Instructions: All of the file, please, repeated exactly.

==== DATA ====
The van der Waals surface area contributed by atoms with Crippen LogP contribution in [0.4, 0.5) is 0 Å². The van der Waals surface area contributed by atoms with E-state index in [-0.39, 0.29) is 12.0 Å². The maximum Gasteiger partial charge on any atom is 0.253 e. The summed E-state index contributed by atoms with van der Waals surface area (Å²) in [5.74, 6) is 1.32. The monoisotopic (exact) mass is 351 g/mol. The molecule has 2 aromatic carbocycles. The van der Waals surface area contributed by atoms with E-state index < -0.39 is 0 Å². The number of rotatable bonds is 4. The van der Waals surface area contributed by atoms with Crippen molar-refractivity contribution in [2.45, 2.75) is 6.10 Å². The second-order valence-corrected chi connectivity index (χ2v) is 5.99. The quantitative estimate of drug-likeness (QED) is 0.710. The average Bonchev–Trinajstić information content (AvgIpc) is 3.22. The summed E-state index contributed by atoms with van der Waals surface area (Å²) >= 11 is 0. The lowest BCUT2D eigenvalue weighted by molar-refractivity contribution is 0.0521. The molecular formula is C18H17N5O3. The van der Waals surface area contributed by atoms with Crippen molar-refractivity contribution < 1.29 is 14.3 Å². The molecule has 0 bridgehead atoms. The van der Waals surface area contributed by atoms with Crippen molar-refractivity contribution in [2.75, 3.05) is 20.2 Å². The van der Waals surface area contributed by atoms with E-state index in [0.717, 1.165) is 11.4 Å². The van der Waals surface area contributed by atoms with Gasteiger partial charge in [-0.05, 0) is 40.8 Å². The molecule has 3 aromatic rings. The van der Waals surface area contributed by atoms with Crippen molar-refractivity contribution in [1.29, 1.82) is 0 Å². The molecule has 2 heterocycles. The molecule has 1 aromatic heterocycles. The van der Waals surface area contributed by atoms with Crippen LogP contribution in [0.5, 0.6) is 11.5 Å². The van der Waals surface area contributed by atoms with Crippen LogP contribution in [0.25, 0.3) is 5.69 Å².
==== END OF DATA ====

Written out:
The van der Waals surface area contributed by atoms with Crippen LogP contribution in [0.4, 0.5) is 0 Å². The van der Waals surface area contributed by atoms with E-state index in [-0.39, 0.29) is 12.0 Å². The maximum Gasteiger partial charge on any atom is 0.253 e. The summed E-state index contributed by atoms with van der Waals surface area (Å²) in [5.74, 6) is 1.32. The monoisotopic (exact) mass is 351 g/mol. The molecule has 2 aromatic carbocycles. The van der Waals surface area contributed by atoms with E-state index < -0.39 is 0 Å². The number of rotatable bonds is 4. The van der Waals surface area contributed by atoms with Crippen molar-refractivity contribution in [2.45, 2.75) is 6.10 Å². The second-order valence-corrected chi connectivity index (χ2v) is 5.99. The quantitative estimate of drug-likeness (QED) is 0.710. The average Bonchev–Trinajstić information content (AvgIpc) is 3.22. The summed E-state index contributed by atoms with van der Waals surface area (Å²) >= 11 is 0. The lowest BCUT2D eigenvalue weighted by molar-refractivity contribution is 0.0521. The molecular formula is C18H17N5O3. The van der Waals surface area contributed by atoms with Crippen molar-refractivity contribution < 1.29 is 14.3 Å². The molecule has 0 bridgehead atoms. The van der Waals surface area contributed by atoms with Crippen molar-refractivity contribution in [2.75, 3.05) is 20.2 Å². The van der Waals surface area contributed by atoms with E-state index in [0.717, 1.165) is 11.4 Å². The van der Waals surface area contributed by atoms with Gasteiger partial charge in [-0.05, 0) is 40.8 Å². The molecule has 3 aromatic rings. The van der Waals surface area contributed by atoms with Crippen molar-refractivity contribution in [1.29, 1.82) is 0 Å². The molecule has 2 heterocycles. The molecule has 1 aromatic heterocycles. The van der Waals surface area contributed by atoms with Crippen LogP contribution in [0.5, 0.6) is 11.5 Å². The van der Waals surface area contributed by atoms with Crippen LogP contribution in [0.25, 0.3) is 5.69 Å².